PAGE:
Across the state this week, in cities and small towns, Alaskans peacefully protested the death of George Floyd, a black man who died in Minneapolis on Memorial Day after a white police officer pinned him to the ground with his knee on Floyd’s neck. In a widely-shared video, Floyd can be heard saying “I can’t breathe.”
Four Minnesota Police officers were initially fired one day after Floyd’s death. One officer, Derek Chauvin, was arrested and charged with murder. Since then, nightly demonstrations, some of which have turned violent, filled streets in cities across the country. The other three officers involved have since been arrested and charged. Across the globe, protests continue.
Since last Saturday, Alaskans from Kotzebue to Ketchikan have joined other communities in the call for an end to police brutality. Many also had signs calling out acts of institutional and systemic racism. Here’s a look at how protests took shape across the state:
“I’m fed up. I’m fighting against the police brutality. We got to stand together. If we don’t come together who’s gonna stop it?” said Zakia Thornton at the “I Can’t Breathe” rally in Anchorage.
In Juneau, chants of “Silence is violence” and “If you see something say something” urged white protestors and allies of the Black Lives Matter movement to take tangible steps toward preventing violence against black people.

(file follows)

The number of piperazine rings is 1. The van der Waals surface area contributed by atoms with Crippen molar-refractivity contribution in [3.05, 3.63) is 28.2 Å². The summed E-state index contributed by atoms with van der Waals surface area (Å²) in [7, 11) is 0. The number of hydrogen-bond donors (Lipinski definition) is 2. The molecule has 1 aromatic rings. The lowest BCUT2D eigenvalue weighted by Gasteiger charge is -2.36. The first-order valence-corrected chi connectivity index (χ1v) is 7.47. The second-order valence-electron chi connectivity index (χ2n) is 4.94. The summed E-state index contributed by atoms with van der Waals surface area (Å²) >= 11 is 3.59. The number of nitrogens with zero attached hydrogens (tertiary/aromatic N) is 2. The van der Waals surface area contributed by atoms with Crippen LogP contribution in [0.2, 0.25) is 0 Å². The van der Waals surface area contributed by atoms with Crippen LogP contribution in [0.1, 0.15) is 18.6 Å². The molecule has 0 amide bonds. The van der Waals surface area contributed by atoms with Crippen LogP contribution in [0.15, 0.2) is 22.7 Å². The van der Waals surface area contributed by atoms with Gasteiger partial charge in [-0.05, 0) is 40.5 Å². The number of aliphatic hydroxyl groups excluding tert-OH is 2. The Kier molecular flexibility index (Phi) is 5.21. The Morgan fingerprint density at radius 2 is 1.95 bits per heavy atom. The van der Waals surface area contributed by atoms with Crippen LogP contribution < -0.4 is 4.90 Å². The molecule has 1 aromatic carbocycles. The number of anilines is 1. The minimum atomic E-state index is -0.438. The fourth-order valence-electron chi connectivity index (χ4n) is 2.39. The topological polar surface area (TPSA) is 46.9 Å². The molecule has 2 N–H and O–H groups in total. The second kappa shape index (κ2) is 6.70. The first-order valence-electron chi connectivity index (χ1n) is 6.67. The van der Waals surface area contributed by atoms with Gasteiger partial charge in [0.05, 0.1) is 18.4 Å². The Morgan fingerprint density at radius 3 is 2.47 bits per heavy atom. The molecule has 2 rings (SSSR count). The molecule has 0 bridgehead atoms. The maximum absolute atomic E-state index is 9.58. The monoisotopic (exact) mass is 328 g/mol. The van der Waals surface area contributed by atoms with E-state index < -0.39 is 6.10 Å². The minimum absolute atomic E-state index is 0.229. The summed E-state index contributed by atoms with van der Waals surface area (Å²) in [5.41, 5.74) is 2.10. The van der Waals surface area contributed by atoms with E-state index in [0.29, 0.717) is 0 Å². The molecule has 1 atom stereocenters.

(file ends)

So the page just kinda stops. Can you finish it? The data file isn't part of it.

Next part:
“I was surprised. I even told Camille, because it was so last minute, I even told Camille, ‘If it’s just you and I, we’re going to walk,’” said Stepheena Smith who helped organize the event in Kotzebue.
“These are really heartbreaking times that we’re living in right now, and I really would like to thank the organizers for putting this together because I think sometimes it’s really difficult if we don’t have an outlet for all this pain. I think with the turnout and all the people here we can see that there’s a lot of people who care,” Louise Brady said at the event in Sitka.
In Bethel, Alaskans marched in solidarity with the Black Lives Matter movement. The movement has resonated with residents, who are predominantly Alaska Native, another group familiar with inequities in law enforcement.
“I mean, it’s great that everyone’s coming together to try to make a change, but I’ve seen this a lot,” said Garry Howard at the event in Bethel. “Hoping for a change, but we’ll see.”
“It just makes me feel uncomfortable to live in this town, because this is a Native town and we have racist people like that here and it just doesn’t make sense,” said teenager Rosie Daniels of motorists who flipped her off or displayed a thumbs down at the event in Ketchikan.
“I think that a lot of the issues that we’re facing now are not issues that we see here. So maybe Kodiak doesn’t know how to respond to those types of movements. Kodiak can respond to climate change because it directly affects us. Kodiak can respond to Pebble Mine because it directly affects us. And so I think that what doesn’t affect us, we’re not quite so sure how to respond to,” said Tyler Barnes at the event in Kodiak.
“Half of me feels safe up here in a weird way like we’re very sheltered from what’s going on in the Lower 48, just as far as the violence and the intense police state, but I also feel very guilty for not being there,” said Megan Mcgrail, one of the event organizers in Haines.
Send photos of the demonstrations in your Alaska communities to firstname.lastname@example.org.